How polar exploration, funded by sales of postage stamps and newspapers, brought frontal analysis to the United States
Roger D. Turner, Univ. of Pennsylvania, Philadelphia, PA
The development of meteorology in the 20th century was shaped by geopolitics, particularly changing conceptions about what parts of the globe were valuable. In the wake of World War I, the Poles re-emerged as a focus of international interest. Many aviators believed that aircraft would soon wing over Arctic great circle routes, connecting the continents for commerce (and potentially for strategic bombing). The spectacular polar flights of Roald Amundsen, Richard Byrd, George Hubert Wilkins and others trumpeted the revolutionary capability of aircraft during the 1920s. Zeppelin flights, sometimes funded mainly through sales of collectible postage stamps and newspaper coverage, stimulated both the public and military imagination.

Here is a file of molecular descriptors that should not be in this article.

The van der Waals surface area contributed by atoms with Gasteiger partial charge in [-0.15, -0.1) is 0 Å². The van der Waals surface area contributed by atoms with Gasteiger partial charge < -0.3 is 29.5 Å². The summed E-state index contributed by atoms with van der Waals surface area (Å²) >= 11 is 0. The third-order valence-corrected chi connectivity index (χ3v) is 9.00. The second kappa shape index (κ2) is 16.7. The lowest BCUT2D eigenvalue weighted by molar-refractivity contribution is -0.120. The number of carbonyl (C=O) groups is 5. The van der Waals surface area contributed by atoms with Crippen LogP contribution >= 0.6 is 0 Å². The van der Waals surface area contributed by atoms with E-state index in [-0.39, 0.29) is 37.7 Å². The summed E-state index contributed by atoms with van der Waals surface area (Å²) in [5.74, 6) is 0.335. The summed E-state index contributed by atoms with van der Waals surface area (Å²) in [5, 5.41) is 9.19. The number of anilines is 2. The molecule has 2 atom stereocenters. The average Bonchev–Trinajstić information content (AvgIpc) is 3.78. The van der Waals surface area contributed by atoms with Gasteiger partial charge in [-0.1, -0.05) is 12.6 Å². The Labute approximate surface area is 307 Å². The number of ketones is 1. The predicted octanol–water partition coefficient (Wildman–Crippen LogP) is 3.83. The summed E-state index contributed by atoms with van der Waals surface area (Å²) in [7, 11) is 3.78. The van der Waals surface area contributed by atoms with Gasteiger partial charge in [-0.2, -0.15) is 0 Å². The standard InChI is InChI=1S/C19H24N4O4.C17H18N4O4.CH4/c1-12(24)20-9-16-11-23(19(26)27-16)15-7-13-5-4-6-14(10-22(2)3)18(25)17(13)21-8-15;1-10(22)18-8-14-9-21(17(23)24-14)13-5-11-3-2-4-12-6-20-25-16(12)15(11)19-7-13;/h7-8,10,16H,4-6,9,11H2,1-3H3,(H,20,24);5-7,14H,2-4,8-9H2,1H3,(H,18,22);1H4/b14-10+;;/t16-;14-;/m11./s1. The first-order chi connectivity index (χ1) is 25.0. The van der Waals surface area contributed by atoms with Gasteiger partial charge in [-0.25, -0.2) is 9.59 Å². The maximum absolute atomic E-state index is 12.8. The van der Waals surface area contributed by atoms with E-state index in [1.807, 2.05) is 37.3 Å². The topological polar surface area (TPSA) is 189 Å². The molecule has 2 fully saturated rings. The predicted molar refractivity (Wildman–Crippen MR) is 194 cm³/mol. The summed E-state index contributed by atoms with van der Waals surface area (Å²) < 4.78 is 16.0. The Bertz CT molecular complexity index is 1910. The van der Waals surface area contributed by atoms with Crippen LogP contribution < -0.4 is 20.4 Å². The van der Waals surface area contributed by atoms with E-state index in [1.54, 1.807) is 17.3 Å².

These impressive flights depended upon the weather knowledge provided by a small group of mostly Scandinavian meteorologists who had grown up in the Arctic and trained under Vilhelm Bjerknes in Bergen, Norway. Men like Harald Sverdrup, Sverre Petterssen, Finn Malmgren and Jorgen Holmboe made ideal additions to Arctic exploring parties, skilled as skiers and outdoorsmen as well as trained scientists. For Bergen School meteorologists, the Arctic was the source of the Polar Front, a key manifestation of the general circulation of the atmosphere. The Poles represented a special place for understanding the general circulation, and therefore were essential to predicting weather conditions across the globe.
In part due to the publicity generated by polar exploration, during the 1930s, weather bureaus, airlines and militaries adopted the Bergen School's theories of air masses and fronts. Those men of the Bergen School who survived their Arctic expeditions took leading faculty positions at institutions like UCLA, MIT, and the Scripps Institution of Oceanography.
Session 1, Environmental History and the History of Atmospheric Sciences
Wednesday, 20 January 2010, 8:30 AM-10:30 PM, B203
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